The new year is a good time for reflections and my reflections this year turn to my ancestry. Because they seem to live in an eternal present, I would be surprised if many Leftists were proud of their ancestors but I am proud of mine -- mainly because I know a fair bit about them.
Most people start taking an interest in their genealogy in their '60s. I started in my early '40s. And because a lot of Australians survive into their '90s, a lot of my older relatives were still there, plugging on -- which meant that they could tell me about their lives and times. And the people they remembered lived long lives too. So living memory was able to take me back a long way -- to my great-great grandmother, who arrived in Australia in the hold of a wooden convict ship in the 1840s and who lived into her '90s.
And from what I heard, my father and his father were typical of the breed: Quiet, hard-working, uncomplaining men who never made a splash but did hard things for the benefit of their families.
My father was a timber contractor ("lumberjack") and his father and grandfather were bullockies. ("teamsters"). As a kid, I watched my father cut down big forest trees with just an axe and a crosscut saw. There were no chainsaws then.
And if you want to know what bullockies were like, Henry Lawson's poem "The Teams" is both graphic and accurate. It is my favourite poem. My grandfather, "Jack", never went to school as he was working a bullock team by the time he was 10. He was however taught at home how to read and write.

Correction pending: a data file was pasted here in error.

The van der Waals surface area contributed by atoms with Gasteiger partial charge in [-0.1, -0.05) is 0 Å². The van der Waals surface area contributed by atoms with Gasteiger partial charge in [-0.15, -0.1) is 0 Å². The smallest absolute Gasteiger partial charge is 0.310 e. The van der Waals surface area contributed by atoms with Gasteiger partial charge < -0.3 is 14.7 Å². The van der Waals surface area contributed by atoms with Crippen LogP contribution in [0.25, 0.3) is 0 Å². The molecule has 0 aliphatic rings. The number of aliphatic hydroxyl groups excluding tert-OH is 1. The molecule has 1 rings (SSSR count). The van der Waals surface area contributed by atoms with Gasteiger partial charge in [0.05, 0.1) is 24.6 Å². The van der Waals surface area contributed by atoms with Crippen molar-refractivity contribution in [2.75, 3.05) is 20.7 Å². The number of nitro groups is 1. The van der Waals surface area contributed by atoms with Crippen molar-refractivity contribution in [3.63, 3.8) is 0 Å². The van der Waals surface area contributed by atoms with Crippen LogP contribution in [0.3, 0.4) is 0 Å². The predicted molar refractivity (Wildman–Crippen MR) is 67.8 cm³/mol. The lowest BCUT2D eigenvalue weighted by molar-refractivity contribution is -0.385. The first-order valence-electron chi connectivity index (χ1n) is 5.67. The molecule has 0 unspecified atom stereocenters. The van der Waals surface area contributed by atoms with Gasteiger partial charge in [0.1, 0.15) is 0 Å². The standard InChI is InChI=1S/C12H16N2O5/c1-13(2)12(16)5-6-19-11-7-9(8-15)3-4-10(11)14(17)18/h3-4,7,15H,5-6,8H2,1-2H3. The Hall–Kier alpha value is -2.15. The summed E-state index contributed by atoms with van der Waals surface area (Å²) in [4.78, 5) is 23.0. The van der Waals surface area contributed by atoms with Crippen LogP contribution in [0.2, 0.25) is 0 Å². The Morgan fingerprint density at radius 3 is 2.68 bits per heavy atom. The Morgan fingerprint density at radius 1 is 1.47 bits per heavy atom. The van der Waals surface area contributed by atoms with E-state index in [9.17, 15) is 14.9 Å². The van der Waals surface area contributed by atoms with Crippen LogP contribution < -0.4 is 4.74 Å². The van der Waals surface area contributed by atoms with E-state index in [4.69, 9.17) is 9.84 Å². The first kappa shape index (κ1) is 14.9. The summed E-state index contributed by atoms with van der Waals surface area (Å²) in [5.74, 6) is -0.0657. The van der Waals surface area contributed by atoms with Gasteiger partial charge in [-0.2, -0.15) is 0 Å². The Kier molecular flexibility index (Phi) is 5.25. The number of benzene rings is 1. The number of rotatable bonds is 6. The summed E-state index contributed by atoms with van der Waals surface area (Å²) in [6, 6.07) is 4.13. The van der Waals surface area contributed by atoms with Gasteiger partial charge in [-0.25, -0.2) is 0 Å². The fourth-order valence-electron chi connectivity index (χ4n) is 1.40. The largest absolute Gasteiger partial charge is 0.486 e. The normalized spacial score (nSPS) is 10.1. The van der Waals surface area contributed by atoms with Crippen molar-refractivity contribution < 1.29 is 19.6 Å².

My grandfather's team
Jack Ray's father was Frank Ray. His obit in The Cairns Post of 28 February 1910 describes him as the first carrier (bullocky) on the Palmer [river goldfield] up Cooktown way. The was no road to the Palmer in those days so it is an abiding mystery how he got his bullocks up there.
A couple of small, illustrative details: I remember my grandfather, "Jack", well. He got a small splinter of steel in his eye in an accident. He didn't trust doctors so he just squinted for the rest of his life. In his time, distrusting doctors was probably wise. And my father's cousin, old Alex Fletcher, tended to get skin cancers, as I do. But he was a farmer living a long way from town so he just put his hot soldering iron onto the cancers to cure them. I blanch when I think about it. But he had it all thought out and explained to me how he did it. If you admire hardiness, how could you not be proud of such men? Once upon a time men were men and were in no doubt about how to do it.
The Australian pioneers worked hard to wrench a modern and highly civilized society out of a harsh natural environment -- and I am proud that my ancestors were among them. My only sadness is that I am not worthy of them. I am a degenerate compared to them.
An amusing coda: My father was far from dumb but the only way he knew to put bread on the table was by hard manual work. He was born in 1915 and that was how it was for most people in that era. So because I spent so much time reading books and not doing outdoor things, my father thought I would never amount to much. He had a vivid way of putting that which I won't relate. But when he heard how much money I was making from teaching at a major Australian university, he sat bolt upright with surprise and immediately reversed his opinion of his eldest son!